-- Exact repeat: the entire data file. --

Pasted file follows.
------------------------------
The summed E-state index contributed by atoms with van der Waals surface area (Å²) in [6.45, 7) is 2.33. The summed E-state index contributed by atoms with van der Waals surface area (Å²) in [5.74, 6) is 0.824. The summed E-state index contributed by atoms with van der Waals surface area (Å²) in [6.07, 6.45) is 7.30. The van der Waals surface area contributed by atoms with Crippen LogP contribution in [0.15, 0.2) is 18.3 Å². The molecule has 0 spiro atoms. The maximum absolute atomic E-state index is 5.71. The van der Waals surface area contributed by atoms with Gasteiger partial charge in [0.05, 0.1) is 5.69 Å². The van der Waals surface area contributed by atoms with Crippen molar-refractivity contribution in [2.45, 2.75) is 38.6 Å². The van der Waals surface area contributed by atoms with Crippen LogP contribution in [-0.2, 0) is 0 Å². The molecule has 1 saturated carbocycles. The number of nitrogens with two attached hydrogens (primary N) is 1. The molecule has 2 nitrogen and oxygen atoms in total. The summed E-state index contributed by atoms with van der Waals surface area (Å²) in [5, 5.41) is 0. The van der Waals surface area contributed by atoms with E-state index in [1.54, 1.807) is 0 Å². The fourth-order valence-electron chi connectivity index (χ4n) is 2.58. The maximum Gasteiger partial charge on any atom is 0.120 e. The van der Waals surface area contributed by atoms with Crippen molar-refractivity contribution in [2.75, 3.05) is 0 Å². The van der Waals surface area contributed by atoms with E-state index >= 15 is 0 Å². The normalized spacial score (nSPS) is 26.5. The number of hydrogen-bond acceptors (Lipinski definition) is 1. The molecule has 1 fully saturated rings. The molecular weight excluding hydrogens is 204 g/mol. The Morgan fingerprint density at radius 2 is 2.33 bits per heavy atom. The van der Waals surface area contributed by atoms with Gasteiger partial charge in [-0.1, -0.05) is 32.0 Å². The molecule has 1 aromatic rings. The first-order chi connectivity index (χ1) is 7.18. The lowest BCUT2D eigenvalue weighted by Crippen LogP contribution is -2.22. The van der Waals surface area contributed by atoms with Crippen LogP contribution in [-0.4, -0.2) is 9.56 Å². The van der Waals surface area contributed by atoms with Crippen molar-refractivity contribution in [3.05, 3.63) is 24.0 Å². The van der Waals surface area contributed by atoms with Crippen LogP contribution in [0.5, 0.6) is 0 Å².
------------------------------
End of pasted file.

The summed E-state index contributed by atoms with van der Waals surface area (Å²) in [6.45, 7) is 2.33. The summed E-state index contributed by atoms with van der Waals surface area (Å²) in [5.74, 6) is 0.824. The summed E-state index contributed by atoms with van der Waals surface area (Å²) in [6.07, 6.45) is 7.30. The van der Waals surface area contributed by atoms with Crippen LogP contribution in [0.15, 0.2) is 18.3 Å². The molecule has 0 spiro atoms. The maximum absolute atomic E-state index is 5.71. The van der Waals surface area contributed by atoms with Gasteiger partial charge in [0.05, 0.1) is 5.69 Å². The van der Waals surface area contributed by atoms with Crippen molar-refractivity contribution in [2.45, 2.75) is 38.6 Å². The van der Waals surface area contributed by atoms with Crippen LogP contribution in [-0.2, 0) is 0 Å². The molecule has 1 saturated carbocycles. The number of nitrogens with two attached hydrogens (primary N) is 1. The molecule has 2 nitrogen and oxygen atoms in total. The summed E-state index contributed by atoms with van der Waals surface area (Å²) in [5, 5.41) is 0. The van der Waals surface area contributed by atoms with E-state index in [1.54, 1.807) is 0 Å². The fourth-order valence-electron chi connectivity index (χ4n) is 2.58. The maximum Gasteiger partial charge on any atom is 0.120 e. The van der Waals surface area contributed by atoms with Crippen molar-refractivity contribution in [2.75, 3.05) is 0 Å². The van der Waals surface area contributed by atoms with E-state index >= 15 is 0 Å². The normalized spacial score (nSPS) is 26.5. The number of hydrogen-bond acceptors (Lipinski definition) is 1. The molecule has 1 fully saturated rings. The molecular weight excluding hydrogens is 204 g/mol. The Morgan fingerprint density at radius 2 is 2.33 bits per heavy atom. The van der Waals surface area contributed by atoms with Gasteiger partial charge in [-0.1, -0.05) is 32.0 Å². The molecule has 1 aromatic rings. The first-order chi connectivity index (χ1) is 7.18. The lowest BCUT2D eigenvalue weighted by Crippen LogP contribution is -2.22. The van der Waals surface area contributed by atoms with Crippen LogP contribution in [-0.4, -0.2) is 9.56 Å². The van der Waals surface area contributed by atoms with Crippen molar-refractivity contribution in [3.05, 3.63) is 24.0 Å². The van der Waals surface area contributed by atoms with Crippen LogP contribution in [0.5, 0.6) is 0 Å².